Special Report: Safety of 3D & 4D elective ultrasounds investigated

Stephanie Lum investigates safety of 3D & 4D elective ultrasounds
Juliet Agustin (inset)
Juliet Agustin (inset)
Darrah Yamamoto
Darrah Yamamoto
Dr. Angela Pratt
Dr. Angela Pratt

HONOLULU (HawaiiNewsNow) - It's like a photo shoot, only this one's happening inside the womb.

"Oh, he's moving plenty for you today! Awe, look at those chubby cheeks!" said Ultrasound Technician Juliet Agustin.

With lightning fast fingers, Agustin pushes a couple of buttons and turns several knobs as she moves an ultrasound wand across the belly of Darrah Yamamoto. An image of Yamamoto's unborn son appears on the screen.  He doesn't know he's being spied on. His eyes are closed and he holds up his hands to his face as if to hide.

"He seems camera shy!" exclaimed Agustin.

At "First Look Ultrasound" in Aiea, excited moms-to-be come to get not just a glimpse, but several different views of their unborn child.

"We use a state of the art ultrasound machine which offers 2D which is the basic black and white image. This is what they use at a doctor's office. We can see the profile of the baby. We can see their bones and their heart beating."

She punches a button and the image on the monitor transforms into a 3 dimensional picture.

"This is 3D. We can rotate the image to get a look at the baby from several different angles.  3D is a high-definition still picture. 4D is the baby moving in real-time. We can capture the babies yawning, kicking and smiling.  We've even seen them give shakas!  4D allows us to see much more definition in the face and brings out the babies facial features," said Agustin.

"We get a lot of local moms and military moms who want to show their husbands who are on deployment, a picture or movie of their child. After seeing their baby for the first time, for a lot of moms, it makes the experience of being pregnant more real. They are able to bond with their baby. Some also make better health choices because they can actually see a real life growing inside them," said Agustin.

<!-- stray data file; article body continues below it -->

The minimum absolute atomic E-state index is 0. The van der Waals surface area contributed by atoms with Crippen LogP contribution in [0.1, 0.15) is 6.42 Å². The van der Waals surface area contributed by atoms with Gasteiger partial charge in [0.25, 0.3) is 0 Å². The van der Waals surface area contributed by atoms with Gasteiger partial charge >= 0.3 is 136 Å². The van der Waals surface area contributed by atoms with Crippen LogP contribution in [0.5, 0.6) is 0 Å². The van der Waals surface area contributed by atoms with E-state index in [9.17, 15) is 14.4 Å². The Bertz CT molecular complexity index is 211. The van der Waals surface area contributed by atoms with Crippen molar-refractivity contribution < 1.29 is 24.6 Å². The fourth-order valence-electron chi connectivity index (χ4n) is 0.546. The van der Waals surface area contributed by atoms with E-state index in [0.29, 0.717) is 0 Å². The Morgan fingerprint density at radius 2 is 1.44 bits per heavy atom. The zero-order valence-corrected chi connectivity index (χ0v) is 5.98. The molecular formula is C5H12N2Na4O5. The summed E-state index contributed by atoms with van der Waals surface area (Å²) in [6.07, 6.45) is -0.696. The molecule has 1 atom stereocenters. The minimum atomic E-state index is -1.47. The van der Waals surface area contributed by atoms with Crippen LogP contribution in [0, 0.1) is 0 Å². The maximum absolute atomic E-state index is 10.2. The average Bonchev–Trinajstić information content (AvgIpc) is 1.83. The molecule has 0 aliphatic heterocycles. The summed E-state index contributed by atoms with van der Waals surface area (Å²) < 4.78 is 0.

How does a 3D & 4D ultrasound produce such amazing images?  High frequency sound waves are emitted from the ultrasound wand into the mother's womb. They bounce off surfaces and send data to a computer which processes that data to generate the images that you see on the screen.

The technology is pretty precise. If you look at 3D pictures of babies in the womb and compare them to pictures of them after they're born, you will see they are a close match.

Darrah Yamamoto, like many moms-to-be, got hooked on these elective ultrasounds, which are not ordered by a doctor or covered by insurance..but  purely for entertainment purposes.

"It's just unbelievable how technology advanced to allow me to be able to see what my baby is going to look like! I can't tell if it looks more like me or the father?" said Yamamoto.

At the end of Darrah's visit, she'll get a DVD 4D movie of her baby and a CD of 3D images. Depending on what package you purchase, not just at this facility but at other ultrasound businesses, you could spend anywhere from $50.00 to hundreds of dollars for a chance to see your unborn baby.

The desire to take a peek into the womb has driven thousands of couples to seek these services. Hop online and you'll see an array of 3D pictures and 4D videos posted by proud parents across the nation. While it's all the rage, there is a debate over the safety of these popular imaging services.

The concern has nothing to do with the way an ultrasound works by emitting sound waves, but apparently, the heat the ultrasound wand gives off and the uncertainty of its effects on a developing baby.

"There are no good studies of what an ultrasound does, but ultrasound itself is an energy source and what it does is it does heat up cells," said Dr. Benton Chun. "Generally, when you are doing ultrasounds to look at fetal anatomy there's usually constant movement so there shouldn't be any negative effect. A 3D & 4D ultrasound uses more energy because you have to take multiple views but there are no studies that show how many ultrasounds are safe."

"It is sound waves, not radiation. In and of itself it is relatively safe. Chances are a lot of moms have had these entertainment ultrasounds done and more than likely your child is going to be just fine but we don't know what the risks are," said Dr. Angela Pratt.

While there is no real proof of the negative effects of a 3D & 4D ultrasound, just to be safe, doctors say moms should try to limit their exposure to them and follow some important guidelines.

"The recommendations are to keep the visit or the ultrasound to less than 30 minutes, to do it only once a month or once and to do these after you've had prenatal obstetrical care and you've had a diagnostic ultrasound," said Dr. Pratt.

It's also a good idea to check with your doctor first and make sure your ultrasound technician is trained and certified before you enjoy these special moments with your baby.

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